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Web Analytics Action Hero

Book Review of: Web Analytics Action Hero

Using Analysis to Gain Insight and Optimize Your Business

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Review of Web Analytics Action Hero, by Brent Dykes (Softcover, 2012)

(You can print this review in landscape mode, if you want a hardcopy)

Reviewer:

This book can be useful to people in many careers, not just the career of Web Analyst. That statement might seem odd, considering that the title and subtitle say nothing about the Web Analyst career. So before I talk about where this book excels, let's look at where it has some problems.

The target reader of this book is the Web Analyst who works in a large corporation. Most of the text is devoted to the theme of making your case to executives and other stakeholders, so that action can come from your analysis. Thus, the subtitle should be changed to "How to Be a Successful Analyst in a Corporate Environment."

The current subtitle implies that the book is targeted to the typical small business that can't afford to hire a Web Analyst except maybe on the occasional special project basis. The phrase "your business" does not apply to people who are not business owners.

It makes sense that Dyke, who works for Adobe, would have this big company perspective. For the small business, this book is not appropriate.

The bulk of this book pertains to any technical department head, albeit with the backdrop being the Web Analyst. When I was a plant engineer, I knew some of these principles at the start, but had to learn many of them as I went along. They are universal principles that any technical department head or manager should know and practice (emphasizing "should," here).

What this means is if your job involves interacting with senior management, you can disregard the relatively small part of this book that's about analytics and use this book as a framework for better dealing with your management.

When Dyke strays from the career advice and actually "talks shop" about analytics, there is some good information. But anyone with formal training in analysis already knows this stuff. I'm an MBA and found nothing new here, other than specific examples. Someone who's working as a Web Analyst and doesn't yet know this information is probably in the wrong line of work.

Another problem with this book was it needs proofreading. The text contains numerous gaffes in grammar, along with compositional errors that force the reader into "decipher" mode around strangled syntax and other problems.

I noted I found nothing new in the analysis part. That's the same technical stuff that all MBAs learn, unless they go to really bad schools or don't pay attention. In fact, what Dykes presents about analysis isn't even complete; it leaves out many standard tools and techniques. I think if he wants to write a book on analysis, then he should do that. This is not that book.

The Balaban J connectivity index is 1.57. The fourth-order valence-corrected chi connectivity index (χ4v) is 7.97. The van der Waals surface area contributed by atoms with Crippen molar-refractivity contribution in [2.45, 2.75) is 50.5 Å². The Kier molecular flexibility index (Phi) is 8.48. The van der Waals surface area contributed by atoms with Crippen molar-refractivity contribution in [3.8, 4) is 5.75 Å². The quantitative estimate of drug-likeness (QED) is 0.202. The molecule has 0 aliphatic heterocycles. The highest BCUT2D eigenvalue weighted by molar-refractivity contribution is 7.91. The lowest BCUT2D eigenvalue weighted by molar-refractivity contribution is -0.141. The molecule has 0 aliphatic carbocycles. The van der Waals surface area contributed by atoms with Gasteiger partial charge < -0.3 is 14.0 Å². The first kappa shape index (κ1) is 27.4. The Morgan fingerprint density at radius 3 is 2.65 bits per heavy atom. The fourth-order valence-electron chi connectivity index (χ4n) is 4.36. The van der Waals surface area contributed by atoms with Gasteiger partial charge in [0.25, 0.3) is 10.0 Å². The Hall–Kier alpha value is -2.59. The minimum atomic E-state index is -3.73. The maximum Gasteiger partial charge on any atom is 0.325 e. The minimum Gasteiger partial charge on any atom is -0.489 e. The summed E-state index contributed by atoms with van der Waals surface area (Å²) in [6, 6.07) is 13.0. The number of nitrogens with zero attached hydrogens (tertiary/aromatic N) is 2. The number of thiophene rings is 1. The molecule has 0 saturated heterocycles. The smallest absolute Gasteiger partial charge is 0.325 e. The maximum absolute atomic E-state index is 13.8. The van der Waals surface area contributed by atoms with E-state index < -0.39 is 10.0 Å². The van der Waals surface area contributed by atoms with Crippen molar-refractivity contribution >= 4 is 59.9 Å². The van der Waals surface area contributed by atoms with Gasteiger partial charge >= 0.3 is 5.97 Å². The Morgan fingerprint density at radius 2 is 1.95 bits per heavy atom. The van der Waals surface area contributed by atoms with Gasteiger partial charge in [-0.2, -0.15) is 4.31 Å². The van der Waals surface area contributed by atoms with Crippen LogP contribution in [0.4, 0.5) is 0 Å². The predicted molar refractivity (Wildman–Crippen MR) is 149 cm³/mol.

If he did write such a book, it would not be merely a rewarming of Google's tutorials on Google Analytics. As good as those tutorial are, they don't teach analysis. They teach how to use the tool itself, the same way an Excel tutorial shows you how to use this or that feature of Excel but not how to create a casino scenario with it or analyze the trend in stock price movements with it. In this book, the reader gets a teasing insight into Dykes' high level of analysis competence. A book that focused on developing this would be most welcome.

The career advice is excellent. I have seen far too many (as in, nearly all) technical folks in all specialties lack the ability to properly articulate the problem, the recommended solution, and the need for action. The standard approach is to hide weak analysis behind jargon. Many even go so far as to totally alienate managers via a condition called Powerpointlessness. This involves convincing people to gather into a room, where they sleep while you drone on and read PowerPoint slides. Why people do this instead of trying to actually communicate, I am not sure. Maybe it's a fear of rejection thing, so they don't even try to communicate.

Something that happens in niche technical areas is the technical experts expend so much effort developing their technical skills that they neglect developing the really important assets that can make them far more effective in their own companies and far more marketable when a recruiter seeks to get them a hefty raise by placing them with another employer. Those are assets such as company contacts (for getting the job done right in your own company), industry contacts (vital to the max), interpersonal skills, presentation skills, and listening skills. And quite often, they have good technical problem solving skills but can't apply them appropriately because they are deaf to context.

Dykes addresses these issues in this book. For the technical expert who reads Dykes' advice and takes it to heart, the book easily pays for itself. That's true whether the reader is a Web Analyst or not.

I hope now it's clear that my problem isn't with the content of the book, but with the marketing of it. The Action Hero part of the title does match the metaphor used throughout, but the book really isn't about Web Analytics. Nor does the subtitle apply to this book. If properly titled and subtitled, this book would deliver on its promise.

This book consists of an introduction and eight chapters spanning 223 pages.

 


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